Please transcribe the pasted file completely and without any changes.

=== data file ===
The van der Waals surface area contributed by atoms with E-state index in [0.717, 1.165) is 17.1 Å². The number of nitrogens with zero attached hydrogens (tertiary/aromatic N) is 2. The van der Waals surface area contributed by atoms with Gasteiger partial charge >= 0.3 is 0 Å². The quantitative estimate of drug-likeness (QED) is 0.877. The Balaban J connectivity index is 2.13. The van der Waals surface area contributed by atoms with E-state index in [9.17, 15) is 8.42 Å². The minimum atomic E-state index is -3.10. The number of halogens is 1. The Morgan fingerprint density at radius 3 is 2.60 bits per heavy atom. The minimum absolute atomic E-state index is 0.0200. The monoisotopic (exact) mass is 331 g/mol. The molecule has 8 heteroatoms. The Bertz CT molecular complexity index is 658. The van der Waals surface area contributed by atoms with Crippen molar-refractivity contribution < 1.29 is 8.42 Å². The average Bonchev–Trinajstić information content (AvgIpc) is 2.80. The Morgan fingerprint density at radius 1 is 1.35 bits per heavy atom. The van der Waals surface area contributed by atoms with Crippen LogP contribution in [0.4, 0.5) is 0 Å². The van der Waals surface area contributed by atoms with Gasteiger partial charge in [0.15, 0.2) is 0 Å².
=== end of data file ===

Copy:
The van der Waals surface area contributed by atoms with E-state index in [0.717, 1.165) is 17.1 Å². The number of nitrogens with zero attached hydrogens (tertiary/aromatic N) is 2. The van der Waals surface area contributed by atoms with Gasteiger partial charge >= 0.3 is 0 Å². The quantitative estimate of drug-likeness (QED) is 0.877. The Balaban J connectivity index is 2.13. The van der Waals surface area contributed by atoms with E-state index in [9.17, 15) is 8.42 Å². The minimum atomic E-state index is -3.10. The number of halogens is 1. The Morgan fingerprint density at radius 3 is 2.60 bits per heavy atom. The minimum absolute atomic E-state index is 0.0200. The monoisotopic (exact) mass is 331 g/mol. The molecule has 8 heteroatoms. The Bertz CT molecular complexity index is 658. The van der Waals surface area contributed by atoms with Crippen molar-refractivity contribution < 1.29 is 8.42 Å². The average Bonchev–Trinajstić information content (AvgIpc) is 2.80. The Morgan fingerprint density at radius 1 is 1.35 bits per heavy atom. The van der Waals surface area contributed by atoms with Crippen LogP contribution in [0.4, 0.5) is 0 Å². The van der Waals surface area contributed by atoms with Gasteiger partial charge in [0.15, 0.2) is 0 Å².